At the time I didn’t realize the type of talent and future players of the euroleague that we were playing. But looking back, it was a great experience playing against Barca’s b-squad.



You played at SIU Edwardsville (NCAA) from 2011-2015.What kind of experience did you get here overall despite never winning any titles here or going to the tournament?



I learned a lot during my 4 years at SIUE. Even though we never won any hardware, the coaching staff at SIUE taught me a lot about basketball and life. I’m still in contact with most of the coaches from my years at SIUE.





How did head coach Lennox Forrester groom and prepare you best for a professional basketball career?



Coach Forrester along with Coach Laur, Coach Gray, Coach Crosby, and Coach Cunningham all showed me what it means to be a professional in life. Showing up early to events, giving maximum effort, having a winning attitude, avoiding negativity, etc. these were all things that these coaches instilled in me as a player and as a person.




You shot an astounding 59,8% as a freshman from outside. How difficult was it mentally for you after that having to deal with that stat knowing you probably will never shoot that again anywhere?



It was not difficult at all. I just enjoyed the fact that I was shooting at such a high rate and I knew eventually in my career I would regress to the mean a little bit. One of the best bright spots of my college career.




You had many great and unforgettable games at SIU Edwardsville (NCAA), but which game will for always be your most memorable in the NCAA? You usually played very good against the various Tennessee schools.



My favorite game was playing against southwest Missouri at their place my senior year. We needed this game to help clinch our spot to the Ohio valley conference tournament and doing it against SEMO was special because we had a bit of a rivalry with them.




Who was the toughest player that you ever played against that might be in the NBA now? I remember you dueling Patrick Miller who had 22 points to your 25 points, but he won the game.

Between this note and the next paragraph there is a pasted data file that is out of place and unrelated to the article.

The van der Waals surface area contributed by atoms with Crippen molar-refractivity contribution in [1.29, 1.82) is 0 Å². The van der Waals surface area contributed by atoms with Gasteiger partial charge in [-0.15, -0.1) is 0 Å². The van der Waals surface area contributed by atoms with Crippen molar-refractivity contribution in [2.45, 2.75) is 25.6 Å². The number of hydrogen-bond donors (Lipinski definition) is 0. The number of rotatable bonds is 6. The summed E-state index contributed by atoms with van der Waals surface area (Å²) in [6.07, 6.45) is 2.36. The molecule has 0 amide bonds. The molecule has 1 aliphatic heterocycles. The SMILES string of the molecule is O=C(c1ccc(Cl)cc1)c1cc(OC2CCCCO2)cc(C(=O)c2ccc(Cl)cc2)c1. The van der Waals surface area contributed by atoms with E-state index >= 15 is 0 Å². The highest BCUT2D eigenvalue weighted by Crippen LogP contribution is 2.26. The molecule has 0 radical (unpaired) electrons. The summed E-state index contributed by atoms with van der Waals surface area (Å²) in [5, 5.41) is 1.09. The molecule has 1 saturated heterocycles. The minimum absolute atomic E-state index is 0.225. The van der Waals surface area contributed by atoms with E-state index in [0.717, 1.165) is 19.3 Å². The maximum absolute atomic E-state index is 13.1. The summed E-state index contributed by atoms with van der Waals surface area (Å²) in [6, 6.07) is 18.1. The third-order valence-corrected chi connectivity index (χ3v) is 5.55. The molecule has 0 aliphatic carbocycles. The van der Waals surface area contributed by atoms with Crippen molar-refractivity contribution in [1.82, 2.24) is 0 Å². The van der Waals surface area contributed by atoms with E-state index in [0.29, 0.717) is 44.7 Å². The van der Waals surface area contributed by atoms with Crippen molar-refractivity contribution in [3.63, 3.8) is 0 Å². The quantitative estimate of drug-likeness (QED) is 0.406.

Patrick Miller was one of the most electrifying players I had played against. However, I think the best player I’ve played against is a tie between Isiah Canaan from Murray state and Ian Clark from Belmont.






Who won a one on one in practice you or Donivine Stewart?




Donovine and I had never played one on one but our teams always were competitive against each other in open gym. I think I got the best of Donovine most of the time.




If you had to construct your very own NBA Rushmore which 4 heads would you pick old or new?


My NBA Mt. Rushmore would include Michael Jordan, Wilt Chamberlin, Larry Bird, and Lebron James.






What is your personal opinion of the never ending debate about who is better Lebron or Jordan? As a player and stats Lebron owned him, but Jordan has 6 rings?




This question is tough for me because I didn’t grow up watching Jordan play. I’ve only seen Lebron’s career from start to finish. Lebron is a different player than Jordan. No better no worse. Just different




Tracy Mcgrady said that the Boston Celtics will be the Golden State Warriors of the future. Do you see that happening?




In terms of style of play? Maybe not. But if he means they will dominate as golden state has? I agree with him






Lebron James makes amazing passes in every game, but really showcased it in a game this season against the Los Angeles Lakers. He already is like a point guard, but if he played just point guard and concentrated only on playmaking how many assists do you feel would he average per game?






If Lebron focused purely on assisting, I think he could average almost 13-15 assists per game.





What was the last movie that you saw? Let me guess Black Panther?


Haha the last movie I saw was the Avengers: Infinity War


Thanks Kris for the chat.